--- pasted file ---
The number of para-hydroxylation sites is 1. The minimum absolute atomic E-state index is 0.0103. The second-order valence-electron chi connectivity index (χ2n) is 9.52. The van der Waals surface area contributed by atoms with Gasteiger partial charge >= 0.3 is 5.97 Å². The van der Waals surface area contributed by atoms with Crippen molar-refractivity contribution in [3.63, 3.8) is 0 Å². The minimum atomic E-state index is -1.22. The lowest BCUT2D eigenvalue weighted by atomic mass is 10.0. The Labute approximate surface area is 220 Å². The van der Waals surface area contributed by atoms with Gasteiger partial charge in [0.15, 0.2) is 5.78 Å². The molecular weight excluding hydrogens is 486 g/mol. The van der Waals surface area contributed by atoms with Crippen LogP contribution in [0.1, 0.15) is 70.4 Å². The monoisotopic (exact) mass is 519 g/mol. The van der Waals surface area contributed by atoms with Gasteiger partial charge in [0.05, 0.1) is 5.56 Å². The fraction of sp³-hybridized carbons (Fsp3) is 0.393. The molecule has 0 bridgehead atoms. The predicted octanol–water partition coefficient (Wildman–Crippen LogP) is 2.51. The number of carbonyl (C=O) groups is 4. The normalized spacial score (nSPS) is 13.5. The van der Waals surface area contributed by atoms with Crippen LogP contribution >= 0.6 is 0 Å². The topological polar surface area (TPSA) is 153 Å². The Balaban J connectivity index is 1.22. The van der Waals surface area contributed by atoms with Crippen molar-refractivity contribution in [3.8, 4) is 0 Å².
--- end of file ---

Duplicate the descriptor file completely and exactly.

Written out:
The number of para-hydroxylation sites is 1. The minimum absolute atomic E-state index is 0.0103. The second-order valence-electron chi connectivity index (χ2n) is 9.52. The van der Waals surface area contributed by atoms with Gasteiger partial charge >= 0.3 is 5.97 Å². The van der Waals surface area contributed by atoms with Crippen molar-refractivity contribution in [3.63, 3.8) is 0 Å². The minimum atomic E-state index is -1.22. The lowest BCUT2D eigenvalue weighted by atomic mass is 10.0. The Labute approximate surface area is 220 Å². The van der Waals surface area contributed by atoms with Gasteiger partial charge in [0.15, 0.2) is 5.78 Å². The molecular weight excluding hydrogens is 486 g/mol. The van der Waals surface area contributed by atoms with Crippen LogP contribution in [0.1, 0.15) is 70.4 Å². The monoisotopic (exact) mass is 519 g/mol. The van der Waals surface area contributed by atoms with Gasteiger partial charge in [0.05, 0.1) is 5.56 Å². The fraction of sp³-hybridized carbons (Fsp3) is 0.393. The molecule has 0 bridgehead atoms. The predicted octanol–water partition coefficient (Wildman–Crippen LogP) is 2.51. The number of carbonyl (C=O) groups is 4. The normalized spacial score (nSPS) is 13.5. The van der Waals surface area contributed by atoms with Crippen LogP contribution >= 0.6 is 0 Å². The topological polar surface area (TPSA) is 153 Å². The Balaban J connectivity index is 1.22. The van der Waals surface area contributed by atoms with Crippen molar-refractivity contribution in [3.8, 4) is 0 Å².